"Poverty isn’t a money problem for poor people; poverty (in the richest country in the world) is a problem with our distribution of resources. Poverty is the problem of inequality. Poverty is a problem because the rich hoard their resources. Poverty is a problem because corporations hoard cash while Americans remain unemployed. Poverty is a problem because of corporate welfare. Poverty is a problem because of unethical job creators. The problem isn’t because poor people are poor; the problem is because the rich never think they are rich enough." by Poverty isn’t a Money Problem (via sociolab)

(via becauseiamawoman)


Deer skull. 2013.
© Kirstin Anne, all rights reserved.


As Business Insider put it, “Watch America age 110 years in one gif.”
See more on the demographic transformation of The Next America here. 

Anyone else find it intriguing that there will be more people over the age of 85 in 2060 than there will be people in their late 70s?
"It is a lonely idea, a lonely condition, so terrifying to think of that we usually don’t. And so we talk to each other, write and wire each other, call each other short and long distance across land and sea, clasp hands with each other at meeting and at parting, fight each other and even destroy each other because of this always somewhat thwarted effort to break through walls to each other. As a character in a play once said, ‘We’re all of us sentenced to solitary confinement inside our own skins.’" by Tennessee Williams, from “Person-To-Person,” in New Selected Essays: Where I Live, ed. John S. Bak (New Directions, 2009)  (via apoetreflects)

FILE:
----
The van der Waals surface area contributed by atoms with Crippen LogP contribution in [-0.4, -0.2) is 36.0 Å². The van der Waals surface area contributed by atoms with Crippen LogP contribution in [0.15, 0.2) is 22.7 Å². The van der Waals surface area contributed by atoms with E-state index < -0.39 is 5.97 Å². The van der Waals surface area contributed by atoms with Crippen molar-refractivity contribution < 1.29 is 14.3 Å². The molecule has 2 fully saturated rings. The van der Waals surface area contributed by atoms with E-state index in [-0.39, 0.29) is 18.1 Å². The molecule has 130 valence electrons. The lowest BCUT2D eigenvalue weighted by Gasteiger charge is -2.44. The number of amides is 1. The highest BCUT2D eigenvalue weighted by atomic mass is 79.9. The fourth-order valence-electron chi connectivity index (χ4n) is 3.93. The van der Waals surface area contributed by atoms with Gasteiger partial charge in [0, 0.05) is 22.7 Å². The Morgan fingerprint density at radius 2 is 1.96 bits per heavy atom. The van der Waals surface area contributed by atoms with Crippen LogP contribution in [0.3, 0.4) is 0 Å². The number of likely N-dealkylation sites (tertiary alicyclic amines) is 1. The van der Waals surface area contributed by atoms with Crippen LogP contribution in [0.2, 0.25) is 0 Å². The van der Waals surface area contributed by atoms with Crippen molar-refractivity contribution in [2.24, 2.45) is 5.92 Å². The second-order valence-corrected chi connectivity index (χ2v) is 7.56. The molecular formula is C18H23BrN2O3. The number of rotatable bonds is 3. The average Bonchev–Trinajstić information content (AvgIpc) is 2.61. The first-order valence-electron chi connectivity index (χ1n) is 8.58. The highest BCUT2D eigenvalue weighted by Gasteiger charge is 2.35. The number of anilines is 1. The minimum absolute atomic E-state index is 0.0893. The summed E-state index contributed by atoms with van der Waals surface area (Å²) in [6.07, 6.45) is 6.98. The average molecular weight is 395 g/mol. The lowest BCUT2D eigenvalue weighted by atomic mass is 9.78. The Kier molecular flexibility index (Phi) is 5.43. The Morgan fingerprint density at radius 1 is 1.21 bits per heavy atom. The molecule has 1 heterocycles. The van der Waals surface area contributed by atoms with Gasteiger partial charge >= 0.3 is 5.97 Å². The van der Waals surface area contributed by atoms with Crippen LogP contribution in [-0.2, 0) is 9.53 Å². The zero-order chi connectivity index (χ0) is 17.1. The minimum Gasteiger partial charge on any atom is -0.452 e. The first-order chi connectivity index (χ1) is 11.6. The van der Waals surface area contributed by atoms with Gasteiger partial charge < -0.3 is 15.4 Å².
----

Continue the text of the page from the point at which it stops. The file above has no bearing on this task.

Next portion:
(Source: fables-of-the-reconstruction, via meaninglessfigure)


Behold a geocentric cosmos in this detail from the splendiferous Fra Mauro map of 1450.


When I was a child, it was believed that animals became extinct because they were too specialized. My father used to tell us about the saber-tooth tiger’s teeth — how they got too big and the tiger couldn’t eat because he couldn’t take game anymore. And I remember my father saying, with my brother sitting there, ‘I wonder what it will be with the human beings that will be so overspecialized that they’ll kill themselves off?’

My father never found out that my brother was working on the bomb.

by Richard Feynman’s sister, Joan (via historical-nonfiction)

(Source:, via isolationparty)